Soon after, another Olympia, Washington trio, Sleater Kinney, were being hailed by prominent rock writer Greil Marcus, who called their Corin Tucker ‘the most interesting singer in the United States’. Around the same time, Louisiana’s Lucinda Williams also arrived at the vanguard of the merging rock and country styles, with journalist-critic Robert Christgau terming her ‘the most accomplished record maker of the age’. Neither, however, has since developed more than a cult following in comparison to their male counterparts.
Meanwhile, Polly Jean (PJ) Harvey out of Dorset in the UK may well have emerged in the 1990s as the most exciting new musician on the planet (the Rolling Stone Album Guide later acknowledging that she made several ‘world class’ albums during the period). Unfortunately, Harvey has since had to make do with the title ‘the sexiest woman in rock’, bestowed upon her by a male observer.
These and other innovators were marginalised because the focus of the music press remained very much upon male-centred ‘scenes’ such as grunge and Britpop, creating what Guardian writer Charlotte Richardson Andrews rightly calls a ‘slow lane for women’. The acknowledged great bands that evolved out of the era were instead all male: the Stone Roses, Oasis, Nirvana, the Strokes, Radiohead and (God help us all) Coldplay.
Into the 2000s, the number of female musicians making important new rock-inflected music has only multiplied. Examples include: the unique rock experimentations of UK band Electrelane and US harpist/vocalist Joanna Newsom; alt-rock bands with a crucial female presence such as Wussy, Low, Yo La Tengo and Imperial Teen (US), Black Box Recorder, the Delgados and Belle & Sebastian (UK), the Knife (Sweden) and Bettie Serveert (Netherlands); the new folk of Marissa Nalder and Christina Carter, the ‘anti-folk’ of Kimya Dawson and the pop-rap melange of the British-Sri Lankan Mathangi Arulpragasam (MIA).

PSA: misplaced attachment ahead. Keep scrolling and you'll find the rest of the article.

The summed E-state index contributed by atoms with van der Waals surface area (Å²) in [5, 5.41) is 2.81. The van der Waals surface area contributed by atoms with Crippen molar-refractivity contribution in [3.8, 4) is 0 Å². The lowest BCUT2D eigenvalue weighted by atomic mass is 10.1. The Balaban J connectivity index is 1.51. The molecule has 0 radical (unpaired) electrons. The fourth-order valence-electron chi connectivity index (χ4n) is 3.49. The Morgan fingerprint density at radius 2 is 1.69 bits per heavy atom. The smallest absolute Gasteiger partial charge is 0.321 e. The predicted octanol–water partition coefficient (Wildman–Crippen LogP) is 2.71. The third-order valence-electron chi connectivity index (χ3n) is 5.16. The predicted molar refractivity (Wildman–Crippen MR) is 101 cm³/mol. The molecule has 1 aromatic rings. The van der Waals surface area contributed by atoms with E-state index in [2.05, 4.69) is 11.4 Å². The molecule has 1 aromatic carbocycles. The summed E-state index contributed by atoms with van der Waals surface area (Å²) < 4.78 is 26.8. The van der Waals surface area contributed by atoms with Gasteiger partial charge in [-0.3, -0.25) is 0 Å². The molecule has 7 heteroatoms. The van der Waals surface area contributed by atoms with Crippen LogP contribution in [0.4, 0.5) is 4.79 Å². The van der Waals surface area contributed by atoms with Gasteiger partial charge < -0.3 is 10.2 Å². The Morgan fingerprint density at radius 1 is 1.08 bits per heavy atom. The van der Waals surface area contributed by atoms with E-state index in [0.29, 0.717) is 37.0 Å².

In addition, towards the avant-garde end of the contemporary music spectrum artists like Liz Harris (Grouper), Rachel Evans (Motion Sickness of Time Travel), Marcia Bassett and Hildur Guonadóttir are constructing stunning drone-scapes that rank amongst the finest in that expanding style. Major post-rock groups such as Canada’s Arcade Fire and Godspeed You! Black Emperor rely upon essential female input. The list truly is endless: these and countless other examples confirm by sheer weight of numbers that women are at the forefront of new twenty-first century music.
Yet the marginalisation of women in narratives of musical greatness lingers, in Australia as elsewhere. In a 2009 Meanjin essay, Catherine Strong showed – via the example of Triple J Hottest 100 poll – how music audiences too have come to marginalise not just women but anyone not playing guitar-centred, Anglo-American ‘classic’ rock. All of this surely comes down to a circular arrangement whereby aesthetic evaluations reflect the wider conservative social reality of white men holding most of the positions of cultural power.
As long as discrimination stays embedded in the basic social fabric women will remain peripheral to discussions of greatness, in music as in many other fields of cultural endeavour. The truths of inequality generally and the absence of women from cultural accounts of greatness and authenticity are undeniable and, as Marlow, the narrator in Joseph Conrad’s Heart of Darkness, says of colonialism, ‘not a pretty thing when you look into it too much’.